Enter my fifteen-year-old daughter, a.k.a. The Cruel Queen. In a snide tone of voice she tells her mother... to her face, mind you... "Stop crying over a stupid dog food bin. We'll buy another one."

    Before wife can respond, I'm in the room saying "[Daughter], you're not allowed to talk to your mother that way. Get out of the kitchen." My primary goal at this point is to separate mother from daughter so it doesn't turn into a real argument.

    Elder Daughter heaves a huge sigh and exclaims "Well I'm right! She gets all upset over a stupid dog food container!"

    I lock eyes with her. "You're not helping," I intone. "Go."

    She returns my gaze. "I wasn't trying to help," she asserts.

    "I know," I say.

    By this time my wife has regained the power of speech. "You never try to help!" she says.

    "Get out of the kitchen!" I tell Elder Daughter sternly, pointing at the door. She rolls her eyes and flounces out... after five years of ballet training, she knows how to make an exit.

    What Elder Daughter fails to understand is that I'm not there to debate the relative merits of her ethical position. I'm there to see her do what I've told her to do. It was a "we're not having this conversation" moment, and not particularly ENTP of me if I do say.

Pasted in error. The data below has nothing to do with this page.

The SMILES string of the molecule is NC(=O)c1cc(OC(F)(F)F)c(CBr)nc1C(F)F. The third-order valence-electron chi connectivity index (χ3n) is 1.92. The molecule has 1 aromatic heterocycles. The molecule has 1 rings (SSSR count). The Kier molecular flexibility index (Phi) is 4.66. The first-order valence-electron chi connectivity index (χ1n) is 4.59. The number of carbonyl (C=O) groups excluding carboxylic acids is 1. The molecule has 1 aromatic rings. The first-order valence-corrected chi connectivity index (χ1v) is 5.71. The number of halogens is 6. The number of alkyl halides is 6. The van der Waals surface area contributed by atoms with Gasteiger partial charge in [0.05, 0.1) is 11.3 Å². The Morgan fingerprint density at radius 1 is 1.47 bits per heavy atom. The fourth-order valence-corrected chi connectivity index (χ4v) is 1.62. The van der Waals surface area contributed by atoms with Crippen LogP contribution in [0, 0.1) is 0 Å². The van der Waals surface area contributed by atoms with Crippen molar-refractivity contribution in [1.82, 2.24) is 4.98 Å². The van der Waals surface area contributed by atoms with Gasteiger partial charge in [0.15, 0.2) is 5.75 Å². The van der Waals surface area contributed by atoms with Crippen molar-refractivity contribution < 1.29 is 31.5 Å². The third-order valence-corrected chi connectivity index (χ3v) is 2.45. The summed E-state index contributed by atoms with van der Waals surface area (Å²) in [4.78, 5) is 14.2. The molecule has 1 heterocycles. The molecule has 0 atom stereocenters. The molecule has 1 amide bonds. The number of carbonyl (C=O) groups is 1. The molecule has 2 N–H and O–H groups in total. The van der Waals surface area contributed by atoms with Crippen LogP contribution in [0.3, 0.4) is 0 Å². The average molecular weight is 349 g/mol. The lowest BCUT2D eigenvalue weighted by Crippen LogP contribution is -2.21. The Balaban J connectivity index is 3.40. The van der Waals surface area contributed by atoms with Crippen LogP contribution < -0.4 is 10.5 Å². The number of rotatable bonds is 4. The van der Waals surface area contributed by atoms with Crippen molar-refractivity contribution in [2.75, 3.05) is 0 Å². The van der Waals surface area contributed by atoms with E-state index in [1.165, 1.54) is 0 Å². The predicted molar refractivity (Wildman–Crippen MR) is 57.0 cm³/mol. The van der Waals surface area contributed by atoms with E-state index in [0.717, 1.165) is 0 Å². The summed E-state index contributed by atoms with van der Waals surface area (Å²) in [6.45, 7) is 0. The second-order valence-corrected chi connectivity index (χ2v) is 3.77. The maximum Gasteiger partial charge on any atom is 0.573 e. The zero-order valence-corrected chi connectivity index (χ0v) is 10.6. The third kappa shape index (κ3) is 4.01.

I expect this occasionally out of my teenagers. If they still behave this way on the far side of college, I will have failed them on that point.

  4. #54
    Priestess Of Syrinx Katsuni's Avatar
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    Quote Originally Posted by Elaur View Post
    So in honor of the "I don't like my prof I think he should be fired" thread I started considering if it is actually a difference in generations. I recently read about how the 20 somethings have a totally different work ethic than the boomers and it's causing problems in the workplace.

    Survey Reveals Alarming Lack of Generational Workplace Interaction | workforce.com

    Is one little article about it. I need to find the original but I can't remember where I read it.

    Basically the idea is that the youngins think that they don't have to work if they don't like the work, they don't think they have to work hard, all the time.

    I will look for the article but I wanted to start a thread on it.
    A few things to note here.